Cal-bound Damien Moore ready to be an instant difference-maker for Bishop Amat
Bishop Amat High in La Puente was holding one of its first spring football practices this year when a familiar scene played out.
A quarterback flared a pass out to the flats during a seven-on-seven segment. Damien Moore caught the ball, ran up the field and contorted his body with a 360-degree spin that left a defender grasping for air.
Moore returned to the huddle with a big smile on his face. Lancers coach Steve Hagerty had a different reaction. He held his breath.
“I come back to the huddle and coach Hagerty tells me, ‘Slow down a little bit. We don’t need it. We don’t need you doing that right now,’ ” Moore said. “But I felt good. When you’re in that moment, you just … you just want to do what you can.”
That was the moment the 5-foot-10, 190-pound running back knew he was finally back from an injury that cost him his junior season. He tore the meniscus in his left knee in the season opener.
Bryce Young helped Mater Dei win a mythical national title, but his biggest achievement was becoming the first African American quarterback there.
A season Moore expected to be a breakout statistically and on the recruiting front was derailed in less than an hour.
He had surgery and endured a four-month recovery. The rehabilitation process was a grind. Moore said support from his family helped him keep a positive mind-set to get through the struggles and make it back for Bishop Amat’s spring camp.
“We got our hearts ripped out last year when we lost a competitor like Damien,” Hagerty said. “So we’re really excited to have him back. He makes us better instantly.”
Moore proved, not only to himself, that his burst and his ability to make defenders miss in between the tackles had returned this spring. College coaches began to stop by Bishop Amat practices to see his progress.
Moore’s first offer came last year, but his recruitment began to gain momentum in mid-May when he was offered four scholarships in a three-day period. The first of those came from the California Golden Bears.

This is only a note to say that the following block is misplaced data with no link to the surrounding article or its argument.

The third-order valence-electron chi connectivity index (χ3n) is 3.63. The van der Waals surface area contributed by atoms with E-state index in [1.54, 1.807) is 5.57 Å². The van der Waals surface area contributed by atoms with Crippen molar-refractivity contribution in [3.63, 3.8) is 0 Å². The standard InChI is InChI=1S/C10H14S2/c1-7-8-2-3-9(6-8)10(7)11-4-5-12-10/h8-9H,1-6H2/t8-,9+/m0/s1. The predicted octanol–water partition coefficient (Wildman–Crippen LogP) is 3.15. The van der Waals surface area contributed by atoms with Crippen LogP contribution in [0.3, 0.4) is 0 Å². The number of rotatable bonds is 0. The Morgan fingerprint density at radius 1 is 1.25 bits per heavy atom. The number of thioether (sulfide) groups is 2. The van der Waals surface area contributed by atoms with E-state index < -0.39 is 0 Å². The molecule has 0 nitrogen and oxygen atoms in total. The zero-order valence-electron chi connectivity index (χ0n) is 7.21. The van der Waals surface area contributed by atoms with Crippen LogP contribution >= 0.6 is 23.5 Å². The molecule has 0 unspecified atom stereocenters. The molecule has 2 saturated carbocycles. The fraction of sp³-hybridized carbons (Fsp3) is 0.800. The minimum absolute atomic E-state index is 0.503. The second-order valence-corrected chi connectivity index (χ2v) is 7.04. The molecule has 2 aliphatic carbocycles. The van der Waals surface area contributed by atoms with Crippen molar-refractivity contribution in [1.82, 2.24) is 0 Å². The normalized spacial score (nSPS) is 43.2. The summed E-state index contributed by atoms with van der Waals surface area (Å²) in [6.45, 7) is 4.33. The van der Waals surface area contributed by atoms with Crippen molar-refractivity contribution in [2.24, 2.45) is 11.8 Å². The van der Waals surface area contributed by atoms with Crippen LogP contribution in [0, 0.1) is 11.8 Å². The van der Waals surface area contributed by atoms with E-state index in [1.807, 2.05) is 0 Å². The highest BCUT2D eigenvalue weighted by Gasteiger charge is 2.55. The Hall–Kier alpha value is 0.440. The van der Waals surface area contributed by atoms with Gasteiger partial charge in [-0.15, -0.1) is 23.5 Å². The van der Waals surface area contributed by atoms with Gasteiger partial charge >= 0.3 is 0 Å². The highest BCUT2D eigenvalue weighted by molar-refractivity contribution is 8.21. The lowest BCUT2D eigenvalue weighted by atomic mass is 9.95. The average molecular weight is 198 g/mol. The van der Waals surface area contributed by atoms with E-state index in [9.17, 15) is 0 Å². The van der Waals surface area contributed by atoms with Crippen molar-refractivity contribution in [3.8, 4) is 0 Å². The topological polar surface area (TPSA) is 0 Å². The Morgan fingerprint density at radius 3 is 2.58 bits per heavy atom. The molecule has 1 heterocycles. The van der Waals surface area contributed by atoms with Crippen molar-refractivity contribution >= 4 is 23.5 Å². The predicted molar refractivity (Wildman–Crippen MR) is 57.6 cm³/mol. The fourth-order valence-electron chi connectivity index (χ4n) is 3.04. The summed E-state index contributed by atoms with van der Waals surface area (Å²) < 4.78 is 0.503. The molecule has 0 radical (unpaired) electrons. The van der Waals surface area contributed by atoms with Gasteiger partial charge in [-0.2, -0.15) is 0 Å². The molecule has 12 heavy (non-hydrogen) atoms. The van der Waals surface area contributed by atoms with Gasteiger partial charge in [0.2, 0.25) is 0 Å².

“They were one of the few schools that believed in me after my injury,” Moore said. “The running back coach, coach [Nick] Edwards, he came out and saw me practice during the spring. He’s seen what I can do. He’s seen I was able to still move, still make those cuts, if not better than the year before. So, yeah, he believed in me.
Football coach Manuel Douglas remains on temporary reassignment.
“Then when I went to go take my visit, I liked their culture. I liked what they’re doing over there. I like their offensive schemes. I’ve seen a lot of good things over there. So I want to be a part of it.”
Moore received offers from Utah, San Diego State and Nevada Las Vegas. But the academics that Cal offered and the upward trajectory of the program under third-year coach Justin Wilcox convinced Moore to commit to the Golden Bears.
There will be some serious long-term bragging rights on the line when Bishop Amat plays San Juan Capistrano JSerra on Sept. 6. The matchup will present a collision of running backs committed to Cal. Chris Street will be the top offensive weapon for JSerra.
“It’s definitely going to be exciting. I know he’s excited as well,” Moore said. “But it’s going to be fun to see who comes out on top. He knows that if I come out on top, that I’ll be talking and if he comes out on top, he’ll be talking. So we got to make sure we bring our ‘A’ game that game.”
Complementary and complimentary
Moore and Street will be battling for carries in the Cal backfield, but they have already struck up a friendship and have discussed how their styles will complement each other.
“We’re that 1-2 punch. And then we compete as well, so that’ll be good for both of us just to make each other better,” said Moore, who sees himself as a patient big back who likes to wait for the hole and then burst through. “I can lower my shoulder, run inside, outside and then when you watch Chris Street, he’s more of a speed type of guy.”
Go beyond the scoreboard
Get the latest on L.A.'s teams in the daily Sports Report newsletter.
You may occasionally receive promotional content from the Los Angeles Times.